The Healey Hundred was a sensation at the 1952 Earl’s Court Motor Show in London. Austin’s Leonard Lord had already contracted to supply the engines, but when he noticed the sports car’s impact, he decided he wanted to build it too—it was transformed into the Austin-Healey 100.
Some automotive academics believe all the best car designs have a recognizable face. If that is the case, few cars have a cuter one than this little fellow, with that ear-to-ear grinning grille and those wide-open, slightly astonished eyes.
The ‘Big Healey’ appeared in 1956 when the 100-6 was introduced, continuing in production for a dozen years. The name was coined to differentiate between large and small Austin-Healeys after the Frogeye Sprite appeared, applying retrospectively to the 100-6 as well as the Austin-Healey 3000 that superseded it (with the number of cylinders replaced by cubic capacity to distinguish old from new as both models looked almost identical).
Buoyed by the success of the Austin-Healey 100, partners BMC and Donald Healey came up with a clever new concept. The innovative 1958 Austin-Healey Sprite was designed to appeal to increasing numbers of youngsters with good incomes who were excited by the idea of open-top motoring but couldn’t afford the expensive roadsters driven by their well-heeled elders. It proved to be an inspired thought.
The quirky Austin A 90 gave birth to a rather attractive child, though not without a lot of help from midwife Donald Healey. For he it was who took an A90 engine and chassis as the basis for his prototype Healey 100 (that seductive figure representing the car’s ability to top the ‘ton’) which he proudly showed at the Earls Court Motor Show in 1952.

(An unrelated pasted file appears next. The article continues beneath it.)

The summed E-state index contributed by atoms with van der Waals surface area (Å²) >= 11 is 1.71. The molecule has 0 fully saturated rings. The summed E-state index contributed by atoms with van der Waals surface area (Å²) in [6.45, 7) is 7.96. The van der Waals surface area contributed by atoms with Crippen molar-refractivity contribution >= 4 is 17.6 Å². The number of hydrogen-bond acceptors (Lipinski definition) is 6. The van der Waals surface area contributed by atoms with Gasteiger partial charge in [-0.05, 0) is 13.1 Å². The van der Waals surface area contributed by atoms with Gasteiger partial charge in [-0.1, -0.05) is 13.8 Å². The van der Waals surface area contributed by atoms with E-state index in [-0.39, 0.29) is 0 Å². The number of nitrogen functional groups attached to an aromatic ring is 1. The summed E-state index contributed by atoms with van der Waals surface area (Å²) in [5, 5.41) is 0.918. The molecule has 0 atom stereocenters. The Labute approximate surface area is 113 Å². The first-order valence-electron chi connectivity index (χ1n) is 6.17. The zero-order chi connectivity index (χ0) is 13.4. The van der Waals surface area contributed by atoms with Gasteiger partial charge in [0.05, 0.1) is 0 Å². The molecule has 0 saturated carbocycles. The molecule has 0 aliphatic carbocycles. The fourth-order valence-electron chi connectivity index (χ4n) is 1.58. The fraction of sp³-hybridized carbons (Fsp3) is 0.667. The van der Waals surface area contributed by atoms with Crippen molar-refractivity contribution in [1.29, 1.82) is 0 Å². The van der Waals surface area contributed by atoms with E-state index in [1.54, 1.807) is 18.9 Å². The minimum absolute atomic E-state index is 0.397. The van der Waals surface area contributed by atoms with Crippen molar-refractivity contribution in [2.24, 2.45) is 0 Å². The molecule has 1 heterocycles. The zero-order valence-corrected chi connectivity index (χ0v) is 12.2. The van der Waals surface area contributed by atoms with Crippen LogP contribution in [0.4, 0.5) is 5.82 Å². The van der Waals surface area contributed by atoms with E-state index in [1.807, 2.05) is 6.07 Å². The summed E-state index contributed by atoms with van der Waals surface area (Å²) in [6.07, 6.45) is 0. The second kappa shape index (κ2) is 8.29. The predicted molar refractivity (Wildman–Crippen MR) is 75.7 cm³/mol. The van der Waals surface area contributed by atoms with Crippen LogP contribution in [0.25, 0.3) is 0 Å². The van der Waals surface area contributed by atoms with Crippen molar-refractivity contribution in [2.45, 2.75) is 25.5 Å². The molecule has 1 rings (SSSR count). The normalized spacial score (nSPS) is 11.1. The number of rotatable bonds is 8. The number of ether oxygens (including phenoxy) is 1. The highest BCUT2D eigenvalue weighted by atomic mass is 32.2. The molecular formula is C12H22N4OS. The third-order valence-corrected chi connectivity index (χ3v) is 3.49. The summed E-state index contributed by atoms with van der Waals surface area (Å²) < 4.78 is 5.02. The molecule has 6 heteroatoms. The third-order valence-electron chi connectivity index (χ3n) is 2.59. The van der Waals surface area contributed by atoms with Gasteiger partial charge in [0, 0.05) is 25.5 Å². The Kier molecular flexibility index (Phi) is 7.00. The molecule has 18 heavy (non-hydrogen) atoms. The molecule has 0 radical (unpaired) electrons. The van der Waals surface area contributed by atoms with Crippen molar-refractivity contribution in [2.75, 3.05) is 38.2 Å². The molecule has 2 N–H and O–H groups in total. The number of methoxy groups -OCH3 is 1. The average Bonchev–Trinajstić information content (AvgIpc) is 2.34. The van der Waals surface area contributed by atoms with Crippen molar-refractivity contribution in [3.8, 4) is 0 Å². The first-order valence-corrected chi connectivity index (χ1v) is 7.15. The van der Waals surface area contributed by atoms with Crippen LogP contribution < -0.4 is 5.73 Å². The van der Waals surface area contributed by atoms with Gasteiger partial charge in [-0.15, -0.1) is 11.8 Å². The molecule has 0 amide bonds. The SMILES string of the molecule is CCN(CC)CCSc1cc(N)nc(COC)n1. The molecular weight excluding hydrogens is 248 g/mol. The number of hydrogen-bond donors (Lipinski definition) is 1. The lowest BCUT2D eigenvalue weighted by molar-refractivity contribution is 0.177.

It’s a moot point whether winning rally driver Donald Healey produced road cars to subsidize his true love – racing – or whether exploits on the track were regarded as a promotional tool to boost sales of road cars. Either way, the perfect player was the magnificent Healey Silverstone, named after the wartime bomber airfield that became a racing circuit in 1948.
In the immediate aftermath of World War II Donald Healey trod the path that also attracted fellow travelers like Colin Chapman in Britain and Frank Kurtis in America — the journey from successful race driver (and accomplished automobile engineer) to manufacturer of sporty road ears.